“By implementing CFD, the impact of different bioreactor designs is mitigated. CFD also allows us to simulate conditions in the bioreactors for various agitation rates and generate a library of engineering parameters such as P/V, energy dissipation rate, mixing times, and shear. While some of this can be done empirically, the simulations help us to cover more ground and obtain more granular data by modeling localized fluid properties rather than just the mean response that you get from bioreactor experiments.”

LaFond and her colleagues use the data to make predictive scale-down bioreactor models to determine optimal operating conditions at the pilot scale in accordance with quality-by-design principles.

“The key benefit is a seamless transfer to manufacturing, obviating the need for process modifications or investigations at scale,” LaFond declares. “This is a direct result of the data-driven process transfers to commercial scale, with more of the effort and resources being spent in characterizing the process during development.”

Disposable Technology

As bioprocess development progresses from stage to stage, it may switch from one bioreactor system to another, so that at each stage, the most suitable bioreactor system is used. This kind of flexibility is becoming more common as the number of specialist technologies grows.

For example, while Bristol-Myers Squibb primarily uses large-scale bioreactors for commercial manufacturing, the company conducts some of its early process development, specifically clone selection, in disposable systems.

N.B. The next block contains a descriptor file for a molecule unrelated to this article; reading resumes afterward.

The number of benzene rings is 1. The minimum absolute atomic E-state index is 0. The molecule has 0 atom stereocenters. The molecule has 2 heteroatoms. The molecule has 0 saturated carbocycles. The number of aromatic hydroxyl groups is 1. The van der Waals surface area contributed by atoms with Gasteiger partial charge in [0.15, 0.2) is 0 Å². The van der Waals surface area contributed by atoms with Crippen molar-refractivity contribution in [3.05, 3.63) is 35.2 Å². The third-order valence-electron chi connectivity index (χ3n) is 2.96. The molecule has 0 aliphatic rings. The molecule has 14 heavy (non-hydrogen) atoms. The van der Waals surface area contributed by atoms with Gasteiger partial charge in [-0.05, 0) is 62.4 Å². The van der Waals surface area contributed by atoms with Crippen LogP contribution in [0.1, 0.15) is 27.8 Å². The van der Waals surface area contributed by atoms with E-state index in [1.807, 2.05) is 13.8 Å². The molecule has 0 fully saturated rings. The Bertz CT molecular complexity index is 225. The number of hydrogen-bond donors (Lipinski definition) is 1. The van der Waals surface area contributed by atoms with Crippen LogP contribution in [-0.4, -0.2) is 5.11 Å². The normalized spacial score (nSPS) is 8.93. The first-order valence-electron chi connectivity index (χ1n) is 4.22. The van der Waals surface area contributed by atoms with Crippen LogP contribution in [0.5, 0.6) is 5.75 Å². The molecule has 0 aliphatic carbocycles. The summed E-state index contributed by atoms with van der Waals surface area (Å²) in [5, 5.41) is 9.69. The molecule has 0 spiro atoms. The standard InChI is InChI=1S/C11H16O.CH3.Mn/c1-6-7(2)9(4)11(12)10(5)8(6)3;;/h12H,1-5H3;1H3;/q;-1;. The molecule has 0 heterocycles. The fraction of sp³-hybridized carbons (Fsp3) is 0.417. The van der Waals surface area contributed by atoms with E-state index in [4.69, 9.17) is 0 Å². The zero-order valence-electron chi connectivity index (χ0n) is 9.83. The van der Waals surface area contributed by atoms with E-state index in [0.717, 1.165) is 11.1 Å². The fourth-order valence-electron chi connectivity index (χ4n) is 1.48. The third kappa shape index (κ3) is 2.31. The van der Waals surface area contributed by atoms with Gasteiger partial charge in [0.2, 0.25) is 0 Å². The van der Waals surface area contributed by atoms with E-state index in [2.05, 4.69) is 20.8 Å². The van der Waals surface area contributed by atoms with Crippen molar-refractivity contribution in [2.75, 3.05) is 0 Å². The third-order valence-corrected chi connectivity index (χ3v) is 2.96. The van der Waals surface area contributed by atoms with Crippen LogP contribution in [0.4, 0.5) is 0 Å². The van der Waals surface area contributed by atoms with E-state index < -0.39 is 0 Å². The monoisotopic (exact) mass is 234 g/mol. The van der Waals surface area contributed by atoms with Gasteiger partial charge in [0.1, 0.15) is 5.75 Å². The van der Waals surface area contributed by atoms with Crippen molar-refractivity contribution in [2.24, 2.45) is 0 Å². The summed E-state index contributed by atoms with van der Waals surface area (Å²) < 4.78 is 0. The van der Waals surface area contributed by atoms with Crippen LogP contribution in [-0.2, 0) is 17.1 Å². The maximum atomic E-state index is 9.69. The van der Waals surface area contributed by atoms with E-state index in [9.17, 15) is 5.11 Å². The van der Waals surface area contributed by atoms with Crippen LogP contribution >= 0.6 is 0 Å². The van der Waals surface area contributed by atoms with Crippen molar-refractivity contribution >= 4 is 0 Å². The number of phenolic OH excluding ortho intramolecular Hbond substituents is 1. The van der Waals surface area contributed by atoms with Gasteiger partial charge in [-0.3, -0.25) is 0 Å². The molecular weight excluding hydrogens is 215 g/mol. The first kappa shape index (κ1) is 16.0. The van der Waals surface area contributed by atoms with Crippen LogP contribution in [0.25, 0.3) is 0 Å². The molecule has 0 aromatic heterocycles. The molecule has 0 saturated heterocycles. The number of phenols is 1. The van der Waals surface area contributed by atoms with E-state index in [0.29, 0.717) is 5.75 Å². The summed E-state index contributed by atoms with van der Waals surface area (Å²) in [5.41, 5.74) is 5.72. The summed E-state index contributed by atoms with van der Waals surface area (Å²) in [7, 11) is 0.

The idea is to use the most effective technology for each unit operation, comments Ping Xu, Ph.D., a senior scientist in Bristol-Myers Squibb’s biologics development and supply division. According to Dr. Xu, the company uses Sartorius Stedim Biotech’s ambr 250 system for clone selection and early-stage biologics process development.

“The instrument has been integrated into our platform working flow to select the lead clone from 6 or 12 research cell bank clones,” he says. “After the lead clone is selected, the ambr 250 system allows us to optimize the process. In the past, we used shake flasks and 5-L bioreactors in parallel for screening clones and process development.”

The advantages are manifold, asserts Dr. Xu, who points out that one employee using the disposable technology can achieve in a day what a team of three employees using the firm’s previous approach would have accomplished only after several days.

The ambr 250’s advantage with respect to time savings is due to the system’s fast turnaround, asserts Dr. Xu, who adds that this advantage is especially important to scientists “facing tight timelines for achieving first-in-human applications for new biologic molecules.”

“The consumables for the ambr 250 are slightly costlier than those for 5-L bioreactors,” Dr. Xu notes. “But the ambr 250 also reduces labor costs, so it is still valuable in process development.”

All of the bioprocessors interviewed for this article will be speakers at Cambridge Healthech’s Bioprocessing Summit, which will be held from August 13–17 in Boston.

Previous articleDNA Crosslink Repair Central to CRISPR Insert Success
Next articleCancer Cells Feel Acid’s Sting